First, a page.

I wanted to live for a little while in a small town on the coast of Maine and spend another few years on the west coast in Oregon. I wanted to live in California and Vermont and maybe even travel to places more exotic. Of course, I didn't factor in money or how much I might miss my family. I just knew I wanted the experience. 

I've been lucky in my lifetime so far. I've traveled more than I probably should have been able to, but there are still places on my list that I long to see someday. I was looking up pictures for another project earlier and came across a few shots that stirred up that old longing. So today, in no particular order, I give you five places I want to visit. 

1.  Philadelphia, PA for all the obvious reasons. Or maybe they're just obvious to me. I am a history buff, and my favorite time period is probably the American Revolution. One of my dreams is to someday write the great American novel set around the time of the Revolutionary War. One of my favorite books in the world is John Adams by David McCullough, I've had the good fortune to visit Boston and Braintree and Quincy, MA, and I've paid a few short visits to Washington, D.C. (although I still haven't been able to see anything there.) but Philadelphia has so far eluded me. 

2.  Italy. Rome. Wherever.  I don't care what part of Italy I get to first, I'd just like to go. I have no particular reason for wanting to go, I just do. Okay, there's the obvious historical reason to want to visit, and it seems like the kind of place someone who loves to travel ought to go. It's the site of all the interesting stuff that happened during the Holy Roman Empire, the site of amazing architecture, art, and music. And wasn't Much Ado About Nothing filmed in Italy? Who wouldn't want to go there?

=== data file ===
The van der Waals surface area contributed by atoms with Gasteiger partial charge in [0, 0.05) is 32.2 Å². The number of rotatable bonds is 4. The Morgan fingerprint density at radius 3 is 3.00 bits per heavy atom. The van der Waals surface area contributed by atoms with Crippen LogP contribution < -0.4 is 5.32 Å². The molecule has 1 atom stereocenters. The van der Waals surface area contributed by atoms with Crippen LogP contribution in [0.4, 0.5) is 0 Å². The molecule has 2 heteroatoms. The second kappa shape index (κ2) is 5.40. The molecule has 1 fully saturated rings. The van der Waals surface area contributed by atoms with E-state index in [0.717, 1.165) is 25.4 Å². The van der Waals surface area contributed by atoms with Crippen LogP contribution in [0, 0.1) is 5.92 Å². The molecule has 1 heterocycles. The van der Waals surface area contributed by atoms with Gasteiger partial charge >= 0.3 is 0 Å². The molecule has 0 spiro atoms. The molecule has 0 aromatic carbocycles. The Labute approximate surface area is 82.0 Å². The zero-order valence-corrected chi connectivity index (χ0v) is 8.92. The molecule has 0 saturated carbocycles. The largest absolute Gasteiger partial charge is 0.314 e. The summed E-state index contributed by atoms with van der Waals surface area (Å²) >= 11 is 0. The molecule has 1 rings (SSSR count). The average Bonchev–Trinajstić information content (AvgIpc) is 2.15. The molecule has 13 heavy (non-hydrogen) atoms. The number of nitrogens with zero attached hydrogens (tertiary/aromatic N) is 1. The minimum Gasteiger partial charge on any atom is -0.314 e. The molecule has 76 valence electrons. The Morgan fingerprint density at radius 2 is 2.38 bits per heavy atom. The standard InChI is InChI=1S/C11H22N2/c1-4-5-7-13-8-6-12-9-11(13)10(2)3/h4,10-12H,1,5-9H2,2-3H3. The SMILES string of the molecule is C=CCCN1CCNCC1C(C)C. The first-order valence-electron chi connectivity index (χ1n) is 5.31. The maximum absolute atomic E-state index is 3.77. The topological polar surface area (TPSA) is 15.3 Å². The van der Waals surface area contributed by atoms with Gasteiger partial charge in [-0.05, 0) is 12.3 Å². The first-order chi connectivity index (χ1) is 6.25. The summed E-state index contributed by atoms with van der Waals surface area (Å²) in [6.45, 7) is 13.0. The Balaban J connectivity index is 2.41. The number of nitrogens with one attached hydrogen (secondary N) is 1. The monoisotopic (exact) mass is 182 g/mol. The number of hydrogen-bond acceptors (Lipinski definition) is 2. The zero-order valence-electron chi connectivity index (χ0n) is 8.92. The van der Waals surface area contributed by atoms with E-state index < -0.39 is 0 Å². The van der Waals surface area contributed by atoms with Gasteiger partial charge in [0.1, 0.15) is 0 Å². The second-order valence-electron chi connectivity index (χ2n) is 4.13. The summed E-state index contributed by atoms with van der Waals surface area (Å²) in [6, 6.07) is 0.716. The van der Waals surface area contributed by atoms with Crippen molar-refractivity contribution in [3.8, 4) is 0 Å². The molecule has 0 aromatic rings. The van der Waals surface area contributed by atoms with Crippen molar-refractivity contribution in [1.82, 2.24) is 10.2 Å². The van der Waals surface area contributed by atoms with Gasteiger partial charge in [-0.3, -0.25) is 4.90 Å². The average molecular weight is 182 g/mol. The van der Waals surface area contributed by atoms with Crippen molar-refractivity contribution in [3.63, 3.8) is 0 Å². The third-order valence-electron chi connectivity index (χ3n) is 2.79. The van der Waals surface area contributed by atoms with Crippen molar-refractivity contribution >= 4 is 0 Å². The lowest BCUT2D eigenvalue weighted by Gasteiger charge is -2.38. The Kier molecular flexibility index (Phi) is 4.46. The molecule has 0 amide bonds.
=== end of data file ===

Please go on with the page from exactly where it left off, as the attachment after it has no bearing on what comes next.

3.  Hawaii.  I've never been. I think I ought to go, although, admittedly, after living in Florida for the past six years, it seems slightly less exotic than it used to. But it's still on my list and will undoubtedly remain there. I've read a few books set there and those add to the mystique. And, of course, there have been movies, but honestly, I think the appeal of almost anyplace I'd like to visit comes from a book. 

4.  France. Again, no particular reason, but it's France. Paris. The south of France. I read and loved A Year in Provence and ever since then I've wanted to ... you know ... spend a year or two in Provence. Then, of course, there's The Count of Monte Cristo and The Three Musketeers and there's the food. I mean, I hear it's amazing. I'd like to find out for myself. And because having spent a long time working on my family's genealogy, I've learned that I'm related to various Kings Louis and Charlemagne, so it would be nice to visit the land of my people (as my granddaughter says.) 

5.  The Holy Land. Again, the land of my people -- which is pretty much true of everyone, right? It's the land of the descendants of Abraham (both branches of the family) and claimed by Christians, as well. So much interesting history has happened here -- and continues to happen. I'd love to see it some day. I'd love to visit the temple for which the Psalms of Ascension were written, to see the Mount of Olives, the Tower of David, and the Garden of Gethsemane.